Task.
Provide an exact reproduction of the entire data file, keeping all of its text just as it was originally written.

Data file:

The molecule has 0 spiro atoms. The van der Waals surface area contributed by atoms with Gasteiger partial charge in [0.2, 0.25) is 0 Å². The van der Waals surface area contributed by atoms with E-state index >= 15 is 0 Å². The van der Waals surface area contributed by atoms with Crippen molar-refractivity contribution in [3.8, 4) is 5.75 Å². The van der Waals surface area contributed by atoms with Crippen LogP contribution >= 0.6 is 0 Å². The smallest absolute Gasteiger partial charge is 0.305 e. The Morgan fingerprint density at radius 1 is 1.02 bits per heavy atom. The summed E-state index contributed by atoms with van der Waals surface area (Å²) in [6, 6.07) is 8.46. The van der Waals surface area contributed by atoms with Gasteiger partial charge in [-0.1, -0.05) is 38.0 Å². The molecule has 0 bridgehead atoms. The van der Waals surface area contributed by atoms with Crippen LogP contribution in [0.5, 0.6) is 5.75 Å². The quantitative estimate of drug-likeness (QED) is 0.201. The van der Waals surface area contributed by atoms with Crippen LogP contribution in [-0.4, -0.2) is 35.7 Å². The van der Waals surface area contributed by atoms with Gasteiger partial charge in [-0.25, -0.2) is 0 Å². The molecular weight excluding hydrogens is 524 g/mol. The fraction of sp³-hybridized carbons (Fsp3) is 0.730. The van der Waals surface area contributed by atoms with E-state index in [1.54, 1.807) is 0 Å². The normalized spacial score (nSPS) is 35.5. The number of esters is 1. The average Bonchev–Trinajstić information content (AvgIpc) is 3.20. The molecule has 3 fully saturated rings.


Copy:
The molecule has 0 spiro atoms. The van der Waals surface area contributed by atoms with Gasteiger partial charge in [0.2, 0.25) is 0 Å². The van der Waals surface area contributed by atoms with E-state index >= 15 is 0 Å². The van der Waals surface area contributed by atoms with Crippen molar-refractivity contribution in [3.8, 4) is 5.75 Å². The van der Waals surface area contributed by atoms with Crippen LogP contribution >= 0.6 is 0 Å². The smallest absolute Gasteiger partial charge is 0.305 e. The Morgan fingerprint density at radius 1 is 1.02 bits per heavy atom. The summed E-state index contributed by atoms with van der Waals surface area (Å²) in [6, 6.07) is 8.46. The van der Waals surface area contributed by atoms with Gasteiger partial charge in [-0.1, -0.05) is 38.0 Å². The molecule has 0 bridgehead atoms. The van der Waals surface area contributed by atoms with Crippen LogP contribution in [0.5, 0.6) is 5.75 Å². The quantitative estimate of drug-likeness (QED) is 0.201. The van der Waals surface area contributed by atoms with Crippen LogP contribution in [-0.4, -0.2) is 35.7 Å². The van der Waals surface area contributed by atoms with Gasteiger partial charge in [-0.25, -0.2) is 0 Å². The molecular weight excluding hydrogens is 524 g/mol. The fraction of sp³-hybridized carbons (Fsp3) is 0.730. The van der Waals surface area contributed by atoms with E-state index in [1.54, 1.807) is 0 Å². The normalized spacial score (nSPS) is 35.5. The number of esters is 1. The average Bonchev–Trinajstić information content (AvgIpc) is 3.20. The molecule has 3 fully saturated rings.